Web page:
| Emanuelle and the Last Cannibals


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Emanuelle and the Last Cannibals

Emanuelle and the Last Cannibals

Emanuelle e gli ultimi cannibali / Trap Them and Kill Them

Joe D’Amato

Italy, 1977


Review by David Carter

Posted on 18 October 2007

Source Region 2 DVD

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Categories 31 Days of Horror

Most of the films in the influential but short-lived “cannibal boom” are not nihilistic examinations of the hidden barbarism in civilized society. These films may not have received the same derision or praise, but they are no less valuable in analysis of the genre. Certainly they are no less valid as horror films, either, often being more in line with traditional horror than their more salacious brethren.

Exploitation king Joe D’Amato could always be counted on for both a good time and the occasional thought provoking moment, as evidenced by his collaborations with Laura Gemser in the Black Emanuelle series. The pair would make a quartet of films in 1977 and 1978 that often pitted the intellectually and sexually liberated Emanuelle against a myriad of subtly patriarchal foes lurking in the shadows of modern society. This series of films - Emanuelle in America, Emanuelle Versus Violence to Women, Emanuelle and the Last Cannibals, and Emanuelle and the White Slave Trade - saw Emanuelle square off with the specters of modern urban legends: the snuff film industry, the white slave trade (twice), and, as you might have guessed by now, cannibals. Emanuelle and the Last Cannibals is the Black Emanuelle series’ only entry that fits neatly into the horror genre and, like the other films we’ve discussed, pushes the boundaries of horror cinema.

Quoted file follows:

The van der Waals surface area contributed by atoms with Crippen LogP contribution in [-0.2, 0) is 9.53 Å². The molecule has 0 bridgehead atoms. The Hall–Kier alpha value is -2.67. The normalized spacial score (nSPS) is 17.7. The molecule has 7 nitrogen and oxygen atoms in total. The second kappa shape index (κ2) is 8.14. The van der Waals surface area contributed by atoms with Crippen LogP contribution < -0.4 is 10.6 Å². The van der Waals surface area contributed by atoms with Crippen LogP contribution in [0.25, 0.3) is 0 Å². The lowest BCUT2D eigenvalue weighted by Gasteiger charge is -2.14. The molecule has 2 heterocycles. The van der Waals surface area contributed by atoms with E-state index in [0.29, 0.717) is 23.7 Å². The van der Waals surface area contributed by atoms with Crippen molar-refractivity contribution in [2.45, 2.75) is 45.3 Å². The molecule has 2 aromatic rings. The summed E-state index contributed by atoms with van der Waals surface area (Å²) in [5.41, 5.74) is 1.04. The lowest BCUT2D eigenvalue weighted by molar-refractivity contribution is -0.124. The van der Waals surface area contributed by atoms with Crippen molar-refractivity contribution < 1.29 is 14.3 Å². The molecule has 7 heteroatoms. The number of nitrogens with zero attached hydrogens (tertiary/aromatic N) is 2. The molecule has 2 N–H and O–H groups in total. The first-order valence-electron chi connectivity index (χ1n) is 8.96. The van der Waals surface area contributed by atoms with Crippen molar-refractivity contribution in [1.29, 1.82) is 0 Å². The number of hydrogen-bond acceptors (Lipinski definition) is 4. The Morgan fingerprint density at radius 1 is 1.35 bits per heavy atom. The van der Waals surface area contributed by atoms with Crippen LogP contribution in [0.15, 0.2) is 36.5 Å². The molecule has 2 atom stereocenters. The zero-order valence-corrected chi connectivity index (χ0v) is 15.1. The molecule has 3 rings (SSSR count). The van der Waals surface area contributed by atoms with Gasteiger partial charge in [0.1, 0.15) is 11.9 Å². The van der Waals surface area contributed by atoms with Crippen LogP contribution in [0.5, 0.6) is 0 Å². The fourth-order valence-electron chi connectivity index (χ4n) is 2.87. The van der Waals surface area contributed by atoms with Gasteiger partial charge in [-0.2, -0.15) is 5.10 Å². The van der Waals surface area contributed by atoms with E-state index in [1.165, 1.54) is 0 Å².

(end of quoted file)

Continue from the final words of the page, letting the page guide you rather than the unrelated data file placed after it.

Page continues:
Investigative reporter Emanuelle is working undercover in a mental hospital, armed with a camera concealed in a doll. She finds nothing newsworthy until a patient attacks a nurse and bites her breast almost completely off. Emanuelle learns that the patient was found on the banks of a river in Amazonia and the doctors have yet to find a way to communicate with her. Using her sexual charms to calm the feral girl, Emanuelle discovers an odd tattoo on her pelvis that resembles the markings of a cannibal tribe long believed to be extinct. Her editor immediately sees the potential profit in a front-page story about cannibals and agrees to fund an expedition for Emanuelle and Professor Mark Lester. Lester confirms her theory about the markings but agrees with the conventional belief that the tribe no longer exists. After a bit of physical persuasion, Emanuelle convinces him to accompany her to the Amazon jungle to get to the bottom of the mystery surrounding the cannibal girl.